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Re: ARIA best practices and priorities

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From: Sailesh Panchang
Date: Apr 28, 2011 7:42AM


The ARIA recommendation has always maintained, "The incorporation of
Accessible Rich Internet Applications is a way for an author to
provide proper semantics for custom widgets to make these widgets
accessible, usable, and interoperable with assistive technologies...
This document is primarily for developers creating custom widgets and
other web application components".
So I believe one should use standard HTML elements (links and form
controls) where possible and style them as needed instead of writing
JS code and CSS to make divs and span and img elements appear like
checkboxes, buttons etc.
With ARIA one can make sliders, progress bars , menus, alerts and
tooltips accessible and the labelledby, describedby attributes help to
make contextual information programmatically determinable. I echo
Jared's remarks about landmark roles.
But you do make an important point: browsers and AT yet do not
support ARIA features uniformly.
I believe one should use techniques (ARIA or not) that will make
things work with multiple browsers and assistive technology
combinations. When this is not possible, try to make it work at least
with one or two assistive technology / browser combinations and write
to AT maker / browser maker to make improvements citing how the
feature works with some other browser and AT.

Custom widgets depend on JavaScript and CSS and when one uses ARIA to
make the widgets accessible, one needs to test that the ARIA
attributes are being updated correctly to expose role / state to
assistive technology. So testing assumes greater significance to
ensure things are accessible and workable.
Another point is often I see claims that certain widgets or interfaces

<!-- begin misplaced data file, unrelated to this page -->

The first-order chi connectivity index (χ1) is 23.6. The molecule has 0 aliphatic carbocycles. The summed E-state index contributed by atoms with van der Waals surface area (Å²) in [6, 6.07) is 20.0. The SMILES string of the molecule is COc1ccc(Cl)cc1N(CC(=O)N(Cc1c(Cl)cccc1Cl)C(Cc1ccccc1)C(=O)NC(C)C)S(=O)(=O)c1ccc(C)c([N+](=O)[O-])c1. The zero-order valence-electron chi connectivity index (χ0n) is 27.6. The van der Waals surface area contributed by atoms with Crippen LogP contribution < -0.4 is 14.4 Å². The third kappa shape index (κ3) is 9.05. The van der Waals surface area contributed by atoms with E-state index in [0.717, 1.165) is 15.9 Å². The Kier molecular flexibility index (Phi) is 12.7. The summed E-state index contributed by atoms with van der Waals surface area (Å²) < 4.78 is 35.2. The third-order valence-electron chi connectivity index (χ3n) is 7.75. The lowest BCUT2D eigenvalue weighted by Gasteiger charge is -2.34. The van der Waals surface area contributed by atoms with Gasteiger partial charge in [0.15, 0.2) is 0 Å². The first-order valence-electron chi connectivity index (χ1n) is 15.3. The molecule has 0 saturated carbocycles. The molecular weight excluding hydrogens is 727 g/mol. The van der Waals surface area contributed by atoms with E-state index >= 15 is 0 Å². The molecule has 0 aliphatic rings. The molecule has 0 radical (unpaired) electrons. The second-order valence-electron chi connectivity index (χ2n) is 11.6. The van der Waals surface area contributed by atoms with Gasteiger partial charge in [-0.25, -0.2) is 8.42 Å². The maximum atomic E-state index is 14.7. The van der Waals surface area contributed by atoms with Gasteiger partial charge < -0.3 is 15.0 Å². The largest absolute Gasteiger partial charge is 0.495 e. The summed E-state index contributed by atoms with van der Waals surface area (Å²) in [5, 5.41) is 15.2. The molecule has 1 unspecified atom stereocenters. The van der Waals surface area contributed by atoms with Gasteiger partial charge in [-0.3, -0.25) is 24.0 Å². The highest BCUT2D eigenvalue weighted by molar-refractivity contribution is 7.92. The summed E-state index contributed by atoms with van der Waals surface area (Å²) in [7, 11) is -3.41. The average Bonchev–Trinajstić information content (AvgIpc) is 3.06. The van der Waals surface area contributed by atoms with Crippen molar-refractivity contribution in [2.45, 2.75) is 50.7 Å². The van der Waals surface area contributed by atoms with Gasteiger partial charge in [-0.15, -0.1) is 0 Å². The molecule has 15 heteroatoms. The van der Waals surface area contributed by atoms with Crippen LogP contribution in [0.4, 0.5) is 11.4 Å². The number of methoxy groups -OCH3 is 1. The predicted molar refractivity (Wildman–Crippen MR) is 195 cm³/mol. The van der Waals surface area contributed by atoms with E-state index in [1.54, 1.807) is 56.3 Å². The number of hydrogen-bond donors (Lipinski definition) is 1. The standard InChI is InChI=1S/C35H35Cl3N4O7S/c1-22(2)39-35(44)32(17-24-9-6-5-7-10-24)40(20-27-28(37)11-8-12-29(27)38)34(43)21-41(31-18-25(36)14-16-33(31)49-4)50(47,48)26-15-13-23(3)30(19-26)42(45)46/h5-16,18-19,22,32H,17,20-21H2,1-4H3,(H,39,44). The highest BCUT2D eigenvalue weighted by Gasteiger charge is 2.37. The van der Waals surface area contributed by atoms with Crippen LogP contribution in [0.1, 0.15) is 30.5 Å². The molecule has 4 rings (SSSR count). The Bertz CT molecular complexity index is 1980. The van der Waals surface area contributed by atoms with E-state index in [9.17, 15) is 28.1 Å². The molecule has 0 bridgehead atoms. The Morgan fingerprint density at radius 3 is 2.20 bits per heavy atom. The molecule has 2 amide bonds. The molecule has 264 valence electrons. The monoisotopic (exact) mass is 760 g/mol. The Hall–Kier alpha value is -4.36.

are accessible because they have been made keyboard operable with
ARIA. But in reality they do not work with any screen reader.
Sailesh Panchang


On 4/27/11, <EMAIL REMOVED> < <EMAIL REMOVED> > wrote:
> We've talked a lot on this list about WAI-ARIA and various places
> to get started. I've now been tasked with the big picture item of
> implementing WAI-ARIA on a large site, and I am finding myself
> drowned by all of the possibilities of markup WAI-ARIA
> theoretically provides. I'm trying to come up with a priority
> list for what would be best served by WAI-ARIA markup, and it's
> difficult, because user agent and adaptive tech WAI-ARIA support
> are changing everyday, so it's not clear what use cases are going
> to be served.
>
> Certainly I can see the practical everyday value of the current
> effects of WAI-ARIA on NVDA and Firefox mouseless browsing, but I
> still need to prioritize. Are their best practices for
> implementing WAI-ARIA design goals?
>
> My thought has been to prioritize as:
>
> 1. Add WAI-ARIA to any AJAX live regions to announce dynamic page
> changes.
>
> 2. Identify if there are any page regions that are not currently
> keyboard accessible which need to be, and use WAI-ARIA to provide
> keyboard access to those divs/spans.
>
> 3. Add WAI-ARIA to any otherwise inaccessible widgets (in our
> case, switching most of those widgets to already WAI-ARIA-enabled
> jQuery widgets might solve the problem).
>
> 4. Add WAI-ARIA to make form constraints explicit to adaptive
> technology users.
>
> 5. At a much lower priority, provide structure markup (e.g.
> navigation regions).
>
> What do folks think of this? Partly this comes from feedback from
> our users, who are still unused to structure markup, and find
> that having their screenreaders suddenly announce a lot more
> information is an annoyance. Partly it comes from being
> overwhelmed at reading documents like
> <http://www.w3.org/TR/wai-aria-practices/>;. We just need to
> narrow down our real use cases.
>
> Thanks,
>
> -deborah
>
>